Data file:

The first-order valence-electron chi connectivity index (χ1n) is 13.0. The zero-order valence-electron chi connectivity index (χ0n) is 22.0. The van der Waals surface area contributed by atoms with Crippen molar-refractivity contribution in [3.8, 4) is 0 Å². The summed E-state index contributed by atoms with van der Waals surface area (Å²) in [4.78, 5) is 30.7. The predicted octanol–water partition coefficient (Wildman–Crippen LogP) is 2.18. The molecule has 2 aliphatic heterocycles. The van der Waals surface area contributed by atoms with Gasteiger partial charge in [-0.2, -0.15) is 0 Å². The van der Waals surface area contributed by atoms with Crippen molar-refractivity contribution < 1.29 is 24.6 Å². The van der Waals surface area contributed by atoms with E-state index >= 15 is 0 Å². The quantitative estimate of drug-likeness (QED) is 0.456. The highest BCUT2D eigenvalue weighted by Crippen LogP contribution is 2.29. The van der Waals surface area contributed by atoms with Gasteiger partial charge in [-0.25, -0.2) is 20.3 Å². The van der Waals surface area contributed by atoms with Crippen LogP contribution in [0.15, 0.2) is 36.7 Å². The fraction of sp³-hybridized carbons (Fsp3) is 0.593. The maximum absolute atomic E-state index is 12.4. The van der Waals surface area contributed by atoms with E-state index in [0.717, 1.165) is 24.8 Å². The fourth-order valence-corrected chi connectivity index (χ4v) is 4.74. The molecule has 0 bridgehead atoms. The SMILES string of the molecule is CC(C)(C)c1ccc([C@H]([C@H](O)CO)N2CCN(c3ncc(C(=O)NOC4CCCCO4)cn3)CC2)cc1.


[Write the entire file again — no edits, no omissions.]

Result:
The first-order valence-electron chi connectivity index (χ1n) is 13.0. The zero-order valence-electron chi connectivity index (χ0n) is 22.0. The van der Waals surface area contributed by atoms with Crippen molar-refractivity contribution in [3.8, 4) is 0 Å². The summed E-state index contributed by atoms with van der Waals surface area (Å²) in [4.78, 5) is 30.7. The predicted octanol–water partition coefficient (Wildman–Crippen LogP) is 2.18. The molecule has 2 aliphatic heterocycles. The van der Waals surface area contributed by atoms with Gasteiger partial charge in [-0.2, -0.15) is 0 Å². The van der Waals surface area contributed by atoms with Crippen molar-refractivity contribution < 1.29 is 24.6 Å². The van der Waals surface area contributed by atoms with E-state index >= 15 is 0 Å². The quantitative estimate of drug-likeness (QED) is 0.456. The highest BCUT2D eigenvalue weighted by Crippen LogP contribution is 2.29. The van der Waals surface area contributed by atoms with Gasteiger partial charge in [-0.25, -0.2) is 20.3 Å². The van der Waals surface area contributed by atoms with Crippen LogP contribution in [0.15, 0.2) is 36.7 Å². The fraction of sp³-hybridized carbons (Fsp3) is 0.593. The maximum absolute atomic E-state index is 12.4. The van der Waals surface area contributed by atoms with E-state index in [0.717, 1.165) is 24.8 Å². The fourth-order valence-corrected chi connectivity index (χ4v) is 4.74. The molecule has 0 bridgehead atoms. The SMILES string of the molecule is CC(C)(C)c1ccc([C@H]([C@H](O)CO)N2CCN(c3ncc(C(=O)NOC4CCCCO4)cn3)CC2)cc1.